• With around 5,300 colleges in the U.S. alone, searching for the right college can quickly turn into a pretty intimidating task.
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With around 5,300 colleges in the U.S. alone, searching for the right college can quickly turn into a pretty intimidating task. And if the sheer number of choices didn’t already make it difficult, being able to make a decision based on limited exposure to what college is actually like can make it feel next to impossible to choose a school that’s right for you. You could just apply to prestigious Ivy League schools and hope for the best. They’re highly ranked for a reason, right? Well, yes, but ranking isn’t everything, and although a school may be number one for one thing or another, it might not check off any of the right boxes for you.

But how do you know whether a school checks off those boxes? What even are your boxes? Fear not, anxious junior (or senior. Or just anxious person. I don’t judge), for there are numerous helpful questions that’ll enable you to narrow down those thousands of schools down to just a handful of potential contenders.  

  • Location: Consider how far (or close) you’re willing to be from home. Tuition costs may also be a little higher for out-of-state students, and moving back and forth multiple times during four years may be a deterrent to move across state lines. But if you love the location of the school, it may just be worth the price and effort of traveling longer distances between home and campus during holidays and breaks. And if you’re going to be moving away from home year-round  to go to school and are not going to be living on campus, take into account the cost of living in that area.
  • Size: Does the idea of sitting in a 500-person lecture hall terrify you? Or does a class of 30 seem a little too close for comfort? It may be hard to imagine either of these classroom settings, depending on what you’re used to, but generally, smaller classrooms facilitate closer collaboration with professors and students. That being said, smaller schools may also have fewer professors, which can sometimes limit the availability of classes. Look into both the size of the student body and the student-to-faculty ratio, and consider what kind of environment would be the most comfortable and allow you to learn the best.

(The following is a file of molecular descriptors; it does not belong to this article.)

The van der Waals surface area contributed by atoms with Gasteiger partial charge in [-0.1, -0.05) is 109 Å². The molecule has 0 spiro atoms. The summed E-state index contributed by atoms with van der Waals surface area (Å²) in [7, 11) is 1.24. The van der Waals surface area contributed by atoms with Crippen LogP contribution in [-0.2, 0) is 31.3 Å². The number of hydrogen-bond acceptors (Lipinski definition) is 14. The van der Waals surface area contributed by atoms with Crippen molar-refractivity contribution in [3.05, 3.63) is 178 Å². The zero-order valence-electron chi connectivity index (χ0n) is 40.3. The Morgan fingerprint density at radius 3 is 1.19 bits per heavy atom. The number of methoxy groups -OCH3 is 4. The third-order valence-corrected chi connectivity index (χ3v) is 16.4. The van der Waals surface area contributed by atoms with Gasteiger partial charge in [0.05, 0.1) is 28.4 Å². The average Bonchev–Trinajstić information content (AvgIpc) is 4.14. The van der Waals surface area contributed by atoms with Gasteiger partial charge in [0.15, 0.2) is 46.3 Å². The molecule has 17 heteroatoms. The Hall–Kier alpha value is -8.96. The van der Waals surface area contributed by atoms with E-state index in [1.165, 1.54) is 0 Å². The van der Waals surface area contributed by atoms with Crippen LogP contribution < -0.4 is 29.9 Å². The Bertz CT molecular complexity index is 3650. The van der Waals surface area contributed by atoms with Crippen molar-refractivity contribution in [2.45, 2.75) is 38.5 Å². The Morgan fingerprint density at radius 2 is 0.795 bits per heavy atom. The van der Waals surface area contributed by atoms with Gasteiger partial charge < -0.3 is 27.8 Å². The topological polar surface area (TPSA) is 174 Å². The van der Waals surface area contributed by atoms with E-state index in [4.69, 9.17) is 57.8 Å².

• Public or private: The main distinction is how these schools are funded: either primarily by the government or by private donors and tuition. That being said, public universities tend to have lower tuition rates, larger student bodies, and a wider variety of majors. Private universities have higher tuition rates but greater scholarships, and tend to be smaller. 
  • Graduate programs: If you think you want a master’s degree, consider whether you would want it from the same institution as your bachelor’s or whether you’d like to apply to another school for your graduate work. If you don’t want to attend different schools, look into colleges with graduate programs that suit your needs. And if you don’t want a master’s at all, consider looking into undergraduate-only institutions. The benefits of going to an undergraduate-only school is that you don’t have to compete with graduate students for professors’ time, research opportunities, and other resources. 
  • Departments: Think about what kind of majors you’re interested in, and research the size of the programs, how much funding they get, and their reputation. The type of school you’re looking at also factors into this. For example, a smaller liberal-arts school may not have a very sizable engineering department, but students may be able to go more in-depth with their research.
  • Retention rates: This is a measure of how many students return for a second year. While there are a lot of factors that may prompt a student to leave a school, a high retention rate is usually a good indicator that the school is giving its students reasons to stay. 
  • Go on college visits: Sometimes a school just has to pass the vibe check. A school that sounds absolutely perfect to you on paper may not meet your expectations once you’re physically there. Or you might instantly click with a college you weren’t sure about at first.  

Going to college is ultimately an investment in your future, so it’s important that you invest time into finding the right fit. Although the search can feel intimidating, breaking down what matters to you most will aid in making the process both easier and worthwhile. And while having a list of criteria is helpful, it is just as important to keep an open mind. Your dream college may just be a surprise!

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